Due to an airline snafu (the airline shall remain unnamed, but it is Portugal's national carrier), I missed the first concert on Friday, July 28, by Steve Lehman's group Sélébéyone, but I did manage to make it for Lehman's solo performance on alto saxophone and computer the next day at 6:30 and for the that day's main concert by Sun of Goldfinger, the trio comprised of David Torn on guitar and electronics, Tim Berne on alto sax, and Ches Smith on drums. Berne wailed freely over the wall of electronic sound laid out by Torn, who fired out shards of guitar notes, and Smith interjected with quirky intelligence and subtlety that pushed the improvisation in unexpected directions. The three were totally in synch with each other and, at one point, with one of the jets that passed overhead (the amphitheater sits directly under the approach to the nearby airport, and the sound of airplanes coming in to land is a signature of the festival). Really good stuff, and a promising start to my festival experience.

The next evening's performance, by the French collective Coax Orchestra, was, unfortunately, an incoherent mess. The concert started promisingly enough, with a fanfare that sounded as if it would lead to a unified piece, but the group swiftly turned the concert into a showcase of the different styles in which they dabble, with no unifying thread. To compound matters, guitarist Julien Desprez, who had treated us with an inventive and unpredictable solo set earlier in the evening, was criminally underused for the first half of the concert, and at a couple of points, the group locked into a groove to which no dynamic tension was added.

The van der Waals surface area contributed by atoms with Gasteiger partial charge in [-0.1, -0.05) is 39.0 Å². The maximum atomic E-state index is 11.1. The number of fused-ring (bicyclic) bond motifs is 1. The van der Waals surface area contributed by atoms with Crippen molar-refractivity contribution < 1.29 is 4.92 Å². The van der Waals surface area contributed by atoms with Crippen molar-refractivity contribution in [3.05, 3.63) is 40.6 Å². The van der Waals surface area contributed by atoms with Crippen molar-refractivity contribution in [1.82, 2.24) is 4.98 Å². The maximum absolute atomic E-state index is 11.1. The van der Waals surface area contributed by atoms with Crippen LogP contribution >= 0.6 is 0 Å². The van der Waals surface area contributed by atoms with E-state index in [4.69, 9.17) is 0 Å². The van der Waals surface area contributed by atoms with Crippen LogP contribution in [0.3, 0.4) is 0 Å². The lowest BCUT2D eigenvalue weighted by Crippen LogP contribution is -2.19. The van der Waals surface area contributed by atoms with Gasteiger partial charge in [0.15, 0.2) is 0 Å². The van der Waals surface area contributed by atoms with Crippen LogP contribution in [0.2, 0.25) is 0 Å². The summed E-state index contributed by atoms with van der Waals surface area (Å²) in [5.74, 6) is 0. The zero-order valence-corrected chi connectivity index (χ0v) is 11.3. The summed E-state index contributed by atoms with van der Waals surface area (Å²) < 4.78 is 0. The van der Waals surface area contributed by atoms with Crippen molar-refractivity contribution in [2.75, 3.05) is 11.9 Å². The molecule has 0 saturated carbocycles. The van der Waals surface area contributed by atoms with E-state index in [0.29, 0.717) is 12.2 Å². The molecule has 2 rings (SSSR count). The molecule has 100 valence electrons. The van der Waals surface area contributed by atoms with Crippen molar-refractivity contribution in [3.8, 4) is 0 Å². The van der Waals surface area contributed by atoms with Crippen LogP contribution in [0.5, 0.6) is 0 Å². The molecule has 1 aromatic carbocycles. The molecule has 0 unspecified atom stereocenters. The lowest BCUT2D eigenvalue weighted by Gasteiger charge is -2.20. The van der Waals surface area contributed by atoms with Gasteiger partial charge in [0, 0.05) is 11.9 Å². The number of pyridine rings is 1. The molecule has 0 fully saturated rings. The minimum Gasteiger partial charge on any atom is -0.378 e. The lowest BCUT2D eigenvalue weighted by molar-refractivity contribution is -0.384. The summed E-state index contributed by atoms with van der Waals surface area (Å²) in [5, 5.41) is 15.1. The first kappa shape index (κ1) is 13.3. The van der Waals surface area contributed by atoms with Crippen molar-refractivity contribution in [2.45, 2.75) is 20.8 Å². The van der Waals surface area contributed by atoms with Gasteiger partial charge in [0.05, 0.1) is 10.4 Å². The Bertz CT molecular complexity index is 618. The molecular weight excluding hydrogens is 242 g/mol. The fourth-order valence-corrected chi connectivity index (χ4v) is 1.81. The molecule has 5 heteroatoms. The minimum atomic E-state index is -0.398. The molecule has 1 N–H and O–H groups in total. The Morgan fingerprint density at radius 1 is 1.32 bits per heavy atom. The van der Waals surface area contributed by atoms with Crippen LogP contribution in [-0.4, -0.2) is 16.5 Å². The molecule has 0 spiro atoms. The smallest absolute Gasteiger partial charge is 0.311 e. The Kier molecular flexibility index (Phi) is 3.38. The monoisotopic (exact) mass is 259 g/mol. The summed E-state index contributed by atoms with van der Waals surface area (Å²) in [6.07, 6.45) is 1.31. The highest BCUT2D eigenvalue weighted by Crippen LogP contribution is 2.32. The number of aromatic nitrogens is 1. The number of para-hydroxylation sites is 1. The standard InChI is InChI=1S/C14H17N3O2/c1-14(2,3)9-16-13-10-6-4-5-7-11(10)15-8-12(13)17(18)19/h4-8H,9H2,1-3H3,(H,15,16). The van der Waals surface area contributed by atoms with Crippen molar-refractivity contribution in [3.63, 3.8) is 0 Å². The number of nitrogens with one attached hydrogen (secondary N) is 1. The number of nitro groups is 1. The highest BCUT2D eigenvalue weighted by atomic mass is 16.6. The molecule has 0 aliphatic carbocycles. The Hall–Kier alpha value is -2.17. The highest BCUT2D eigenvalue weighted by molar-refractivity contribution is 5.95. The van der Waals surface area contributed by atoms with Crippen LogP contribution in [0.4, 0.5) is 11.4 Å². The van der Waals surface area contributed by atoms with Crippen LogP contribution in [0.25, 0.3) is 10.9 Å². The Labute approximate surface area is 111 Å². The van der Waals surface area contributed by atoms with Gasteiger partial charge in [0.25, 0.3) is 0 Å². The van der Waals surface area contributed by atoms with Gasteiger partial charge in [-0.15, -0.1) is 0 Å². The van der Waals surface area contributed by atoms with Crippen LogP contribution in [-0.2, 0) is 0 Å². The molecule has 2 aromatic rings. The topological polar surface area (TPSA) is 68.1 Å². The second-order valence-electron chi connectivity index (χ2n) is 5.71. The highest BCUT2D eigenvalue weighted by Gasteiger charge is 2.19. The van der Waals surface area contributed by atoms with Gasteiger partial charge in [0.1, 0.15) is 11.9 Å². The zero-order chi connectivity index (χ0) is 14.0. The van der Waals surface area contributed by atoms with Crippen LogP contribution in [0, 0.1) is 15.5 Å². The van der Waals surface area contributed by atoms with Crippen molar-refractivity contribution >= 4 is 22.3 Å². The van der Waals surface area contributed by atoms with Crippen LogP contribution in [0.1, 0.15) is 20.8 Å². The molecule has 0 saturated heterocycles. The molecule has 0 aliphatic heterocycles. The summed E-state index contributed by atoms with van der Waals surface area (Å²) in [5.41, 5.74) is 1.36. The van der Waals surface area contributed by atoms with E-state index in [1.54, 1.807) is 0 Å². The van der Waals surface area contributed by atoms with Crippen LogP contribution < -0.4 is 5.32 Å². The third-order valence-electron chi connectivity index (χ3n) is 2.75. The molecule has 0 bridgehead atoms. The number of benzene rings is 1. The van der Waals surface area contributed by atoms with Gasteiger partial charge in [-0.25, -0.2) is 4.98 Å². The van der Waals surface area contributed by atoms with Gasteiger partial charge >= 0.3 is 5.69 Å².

Heather Leigh and Peter Brötzmann have been touring their unlikely combination of pedal steel guitar and saxophone on the heels of their CD Sex Tape. When I saw them in Montreal in June, they seemed road-weary, but their performance in Lisbon was quite a lot more intense and focused, the latter-day Brotzmann at his most lyrical as Leigh bent and distorted the notes coming from her steel guitar, pushing Brotzmann in different directions throughout the performance.